As the number of cesarean sections in the U.S. continues to mount, so does the research showing that mothers and babies may be paying a high price for this surgery. Research published just in the last year has highlighted the short-term and long-term risks of undergoing a cesarean, for both mother and baby. Other research has called into question the assumed safety advantage of cesarean section over vaginal birth in various situations including vaginal birth after multiple cesareans and breech deliveries. Everything we know and continue to learn about cesareans supports more judicious use of the surgery, says Tonya Jamois but it is clear that the procedure is being overused. Major pieces of research released in 2006 showed that women who undergo cesareans versus women experiencing a vaginal birth have a higher risk of dying in childbirth, have a higher chance of suffering from potentially fatal placental problems in subsequent pregnancies, and their babies have a higher chance of being injured during surgery. The list of 15 studies that ICAN collected also shows that vaginal birth after cesarean, including multiple cesareans, continues to be a reasonably safe birthing choice for mothers.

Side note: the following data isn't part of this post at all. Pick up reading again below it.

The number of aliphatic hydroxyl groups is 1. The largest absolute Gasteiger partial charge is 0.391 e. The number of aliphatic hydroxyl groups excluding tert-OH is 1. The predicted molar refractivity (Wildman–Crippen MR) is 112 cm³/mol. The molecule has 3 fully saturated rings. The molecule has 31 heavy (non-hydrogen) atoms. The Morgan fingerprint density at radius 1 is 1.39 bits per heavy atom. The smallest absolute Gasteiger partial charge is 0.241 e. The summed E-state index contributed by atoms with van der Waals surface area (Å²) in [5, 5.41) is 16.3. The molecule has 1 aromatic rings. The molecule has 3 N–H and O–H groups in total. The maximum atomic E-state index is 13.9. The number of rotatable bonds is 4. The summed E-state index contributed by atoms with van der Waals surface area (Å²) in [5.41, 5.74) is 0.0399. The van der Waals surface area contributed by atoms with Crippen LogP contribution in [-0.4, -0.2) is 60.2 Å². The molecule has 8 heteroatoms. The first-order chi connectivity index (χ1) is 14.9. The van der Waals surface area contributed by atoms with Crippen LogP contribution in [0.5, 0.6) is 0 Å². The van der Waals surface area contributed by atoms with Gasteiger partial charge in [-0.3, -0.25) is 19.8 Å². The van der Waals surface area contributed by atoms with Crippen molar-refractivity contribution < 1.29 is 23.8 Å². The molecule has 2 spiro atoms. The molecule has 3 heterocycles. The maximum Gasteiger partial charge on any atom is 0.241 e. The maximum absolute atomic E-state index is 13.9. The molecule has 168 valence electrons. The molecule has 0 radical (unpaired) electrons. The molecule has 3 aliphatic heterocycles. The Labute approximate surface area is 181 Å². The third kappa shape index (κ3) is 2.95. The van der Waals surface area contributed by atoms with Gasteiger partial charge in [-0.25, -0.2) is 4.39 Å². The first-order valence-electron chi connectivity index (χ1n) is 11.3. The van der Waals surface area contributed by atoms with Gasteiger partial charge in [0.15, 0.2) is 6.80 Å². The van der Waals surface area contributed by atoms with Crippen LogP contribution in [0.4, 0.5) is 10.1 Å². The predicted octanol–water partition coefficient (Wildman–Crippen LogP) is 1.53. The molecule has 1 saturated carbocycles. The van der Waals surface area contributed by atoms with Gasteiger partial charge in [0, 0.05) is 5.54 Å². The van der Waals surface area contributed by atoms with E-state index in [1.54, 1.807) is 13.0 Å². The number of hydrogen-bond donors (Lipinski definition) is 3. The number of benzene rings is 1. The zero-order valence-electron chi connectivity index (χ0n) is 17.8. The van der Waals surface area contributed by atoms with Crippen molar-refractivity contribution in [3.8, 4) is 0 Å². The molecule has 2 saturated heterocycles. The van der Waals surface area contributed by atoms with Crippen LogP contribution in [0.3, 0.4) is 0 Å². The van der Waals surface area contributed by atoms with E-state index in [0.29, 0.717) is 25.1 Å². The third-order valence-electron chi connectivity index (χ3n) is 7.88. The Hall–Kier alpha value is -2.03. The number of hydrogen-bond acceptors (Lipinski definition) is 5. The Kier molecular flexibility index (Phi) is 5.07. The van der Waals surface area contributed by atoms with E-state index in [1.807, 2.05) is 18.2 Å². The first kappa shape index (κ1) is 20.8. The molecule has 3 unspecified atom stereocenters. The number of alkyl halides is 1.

- Cesarean rate at record high in U.S.
- Cesarean rise coincides with CDC report that maternal death rate rising for the first time in decades.
- World Health Organization data shows that mothers die at a higher rate in the U.S. than 40 other countries.
- Consumer Reports includes cesarean on "10 overused tests and treatments"
Redondo Beach, CA, December 5, 2007 - The National Center for Health Statistics has reported that the cesarean rate has hit an all-time high of 31.1 percent.
CDC's Preliminary Data for 2006
"There's no doubt that cesarean surgery is being overused," said Pam Udy, president of the International Cesarean Awareness Network. "Unfortunately, despite its reputation as a harmless surgery, many women and babies are paying the high price of complications from this surgery."
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More Women Forced into Surgery;
Few Mothers Recognize They Can Reduce Their Risk of Surgery
Redondo Beach, CA, March 18, 2009 - The National Center for Health Statistics has reported that the cesarean rate hit an all-time high in 2007, with a rate of 31.8 percent, up two percent from 2006.
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